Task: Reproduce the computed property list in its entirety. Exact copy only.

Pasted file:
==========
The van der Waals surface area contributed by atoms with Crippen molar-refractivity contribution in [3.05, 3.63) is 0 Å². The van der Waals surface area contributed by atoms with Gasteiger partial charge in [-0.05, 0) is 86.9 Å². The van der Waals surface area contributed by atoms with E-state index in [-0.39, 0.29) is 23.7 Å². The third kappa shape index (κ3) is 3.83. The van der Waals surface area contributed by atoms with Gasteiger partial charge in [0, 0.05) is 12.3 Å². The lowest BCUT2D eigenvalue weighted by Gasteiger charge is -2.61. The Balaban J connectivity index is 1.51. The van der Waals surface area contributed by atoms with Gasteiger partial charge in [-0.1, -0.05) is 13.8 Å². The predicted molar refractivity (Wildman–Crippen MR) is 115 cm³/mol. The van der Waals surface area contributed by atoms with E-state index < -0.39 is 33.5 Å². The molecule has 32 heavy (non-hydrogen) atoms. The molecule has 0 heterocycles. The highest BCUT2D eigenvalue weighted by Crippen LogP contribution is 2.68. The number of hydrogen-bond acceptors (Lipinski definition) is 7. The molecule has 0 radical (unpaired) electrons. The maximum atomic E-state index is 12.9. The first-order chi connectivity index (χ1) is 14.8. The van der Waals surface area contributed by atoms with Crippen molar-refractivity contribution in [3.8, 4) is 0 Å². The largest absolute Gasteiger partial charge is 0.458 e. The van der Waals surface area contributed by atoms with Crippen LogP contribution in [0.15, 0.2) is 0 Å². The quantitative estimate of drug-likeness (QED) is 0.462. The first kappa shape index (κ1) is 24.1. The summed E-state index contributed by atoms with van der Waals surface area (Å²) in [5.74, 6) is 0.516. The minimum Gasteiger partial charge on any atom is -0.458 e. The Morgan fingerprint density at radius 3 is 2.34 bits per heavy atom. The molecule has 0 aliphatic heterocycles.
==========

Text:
The van der Waals surface area contributed by atoms with Crippen molar-refractivity contribution in [3.05, 3.63) is 0 Å². The van der Waals surface area contributed by atoms with Gasteiger partial charge in [-0.05, 0) is 86.9 Å². The van der Waals surface area contributed by atoms with E-state index in [-0.39, 0.29) is 23.7 Å². The third kappa shape index (κ3) is 3.83. The van der Waals surface area contributed by atoms with Gasteiger partial charge in [0, 0.05) is 12.3 Å². The lowest BCUT2D eigenvalue weighted by Gasteiger charge is -2.61. The Balaban J connectivity index is 1.51. The van der Waals surface area contributed by atoms with Gasteiger partial charge in [-0.1, -0.05) is 13.8 Å². The predicted molar refractivity (Wildman–Crippen MR) is 115 cm³/mol. The van der Waals surface area contributed by atoms with E-state index < -0.39 is 33.5 Å². The molecule has 32 heavy (non-hydrogen) atoms. The molecule has 0 heterocycles. The highest BCUT2D eigenvalue weighted by Crippen LogP contribution is 2.68. The number of hydrogen-bond acceptors (Lipinski definition) is 7. The molecule has 0 radical (unpaired) electrons. The maximum atomic E-state index is 12.9. The first-order chi connectivity index (χ1) is 14.8. The van der Waals surface area contributed by atoms with Crippen molar-refractivity contribution in [3.8, 4) is 0 Å². The largest absolute Gasteiger partial charge is 0.458 e. The van der Waals surface area contributed by atoms with Crippen LogP contribution in [0.15, 0.2) is 0 Å². The quantitative estimate of drug-likeness (QED) is 0.462. The first kappa shape index (κ1) is 24.1. The summed E-state index contributed by atoms with van der Waals surface area (Å²) in [5.74, 6) is 0.516. The minimum Gasteiger partial charge on any atom is -0.458 e. The Morgan fingerprint density at radius 3 is 2.34 bits per heavy atom. The molecule has 0 aliphatic heterocycles.